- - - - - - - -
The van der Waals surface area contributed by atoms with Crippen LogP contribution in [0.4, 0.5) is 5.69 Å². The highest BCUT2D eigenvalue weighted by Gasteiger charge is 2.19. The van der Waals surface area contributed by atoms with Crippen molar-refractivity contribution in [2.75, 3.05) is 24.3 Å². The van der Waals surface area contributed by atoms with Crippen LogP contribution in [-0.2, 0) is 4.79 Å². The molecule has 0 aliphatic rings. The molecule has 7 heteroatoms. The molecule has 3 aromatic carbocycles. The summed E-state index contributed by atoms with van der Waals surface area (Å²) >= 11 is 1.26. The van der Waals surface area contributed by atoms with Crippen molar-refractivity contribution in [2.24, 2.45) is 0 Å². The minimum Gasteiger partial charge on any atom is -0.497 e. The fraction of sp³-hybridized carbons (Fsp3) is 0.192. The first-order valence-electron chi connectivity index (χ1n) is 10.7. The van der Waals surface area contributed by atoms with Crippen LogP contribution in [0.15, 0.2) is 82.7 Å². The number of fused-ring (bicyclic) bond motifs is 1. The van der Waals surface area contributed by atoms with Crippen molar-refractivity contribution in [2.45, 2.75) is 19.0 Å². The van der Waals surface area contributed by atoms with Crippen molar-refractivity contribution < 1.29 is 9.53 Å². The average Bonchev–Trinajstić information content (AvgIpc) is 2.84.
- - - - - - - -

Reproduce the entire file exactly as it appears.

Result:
The van der Waals surface area contributed by atoms with Crippen LogP contribution in [0.4, 0.5) is 5.69 Å². The highest BCUT2D eigenvalue weighted by Gasteiger charge is 2.19. The van der Waals surface area contributed by atoms with Crippen molar-refractivity contribution in [2.75, 3.05) is 24.3 Å². The van der Waals surface area contributed by atoms with Crippen LogP contribution in [-0.2, 0) is 4.79 Å². The molecule has 0 aliphatic rings. The molecule has 7 heteroatoms. The molecule has 3 aromatic carbocycles. The summed E-state index contributed by atoms with van der Waals surface area (Å²) >= 11 is 1.26. The van der Waals surface area contributed by atoms with Crippen molar-refractivity contribution in [2.24, 2.45) is 0 Å². The minimum Gasteiger partial charge on any atom is -0.497 e. The fraction of sp³-hybridized carbons (Fsp3) is 0.192. The first-order valence-electron chi connectivity index (χ1n) is 10.7. The van der Waals surface area contributed by atoms with Crippen LogP contribution in [0.15, 0.2) is 82.7 Å². The number of fused-ring (bicyclic) bond motifs is 1. The van der Waals surface area contributed by atoms with Crippen molar-refractivity contribution in [2.45, 2.75) is 19.0 Å². The van der Waals surface area contributed by atoms with Crippen molar-refractivity contribution < 1.29 is 9.53 Å². The average Bonchev–Trinajstić information content (AvgIpc) is 2.84.